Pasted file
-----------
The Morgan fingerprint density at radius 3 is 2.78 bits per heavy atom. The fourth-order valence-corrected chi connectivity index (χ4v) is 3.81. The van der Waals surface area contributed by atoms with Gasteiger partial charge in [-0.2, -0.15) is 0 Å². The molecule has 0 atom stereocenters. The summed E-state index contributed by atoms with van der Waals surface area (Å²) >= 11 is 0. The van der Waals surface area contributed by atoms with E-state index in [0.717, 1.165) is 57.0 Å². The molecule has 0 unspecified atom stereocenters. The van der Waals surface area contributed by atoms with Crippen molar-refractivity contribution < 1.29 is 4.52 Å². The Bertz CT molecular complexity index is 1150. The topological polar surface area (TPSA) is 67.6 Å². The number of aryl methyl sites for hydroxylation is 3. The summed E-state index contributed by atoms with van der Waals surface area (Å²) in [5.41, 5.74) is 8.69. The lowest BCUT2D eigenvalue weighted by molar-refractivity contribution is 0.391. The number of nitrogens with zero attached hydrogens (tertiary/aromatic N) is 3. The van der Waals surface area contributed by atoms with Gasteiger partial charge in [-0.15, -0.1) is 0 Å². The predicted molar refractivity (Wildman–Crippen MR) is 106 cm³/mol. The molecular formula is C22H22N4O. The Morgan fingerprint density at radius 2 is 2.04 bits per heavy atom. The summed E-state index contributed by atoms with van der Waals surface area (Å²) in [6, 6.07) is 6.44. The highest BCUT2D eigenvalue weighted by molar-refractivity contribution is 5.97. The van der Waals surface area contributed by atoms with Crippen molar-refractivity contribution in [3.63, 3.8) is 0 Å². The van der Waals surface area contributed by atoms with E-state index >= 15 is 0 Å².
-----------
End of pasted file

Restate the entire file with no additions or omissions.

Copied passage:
The Morgan fingerprint density at radius 3 is 2.78 bits per heavy atom. The fourth-order valence-corrected chi connectivity index (χ4v) is 3.81. The van der Waals surface area contributed by atoms with Gasteiger partial charge in [-0.2, -0.15) is 0 Å². The molecule has 0 atom stereocenters. The summed E-state index contributed by atoms with van der Waals surface area (Å²) >= 11 is 0. The van der Waals surface area contributed by atoms with E-state index in [0.717, 1.165) is 57.0 Å². The molecule has 0 unspecified atom stereocenters. The van der Waals surface area contributed by atoms with Crippen molar-refractivity contribution < 1.29 is 4.52 Å². The Bertz CT molecular complexity index is 1150. The topological polar surface area (TPSA) is 67.6 Å². The number of aryl methyl sites for hydroxylation is 3. The summed E-state index contributed by atoms with van der Waals surface area (Å²) in [5.41, 5.74) is 8.69. The lowest BCUT2D eigenvalue weighted by molar-refractivity contribution is 0.391. The number of nitrogens with zero attached hydrogens (tertiary/aromatic N) is 3. The van der Waals surface area contributed by atoms with Gasteiger partial charge in [-0.15, -0.1) is 0 Å². The predicted molar refractivity (Wildman–Crippen MR) is 106 cm³/mol. The molecular formula is C22H22N4O. The Morgan fingerprint density at radius 2 is 2.04 bits per heavy atom. The summed E-state index contributed by atoms with van der Waals surface area (Å²) in [6, 6.07) is 6.44. The highest BCUT2D eigenvalue weighted by molar-refractivity contribution is 5.97. The van der Waals surface area contributed by atoms with Crippen molar-refractivity contribution in [3.63, 3.8) is 0 Å². The van der Waals surface area contributed by atoms with E-state index >= 15 is 0 Å².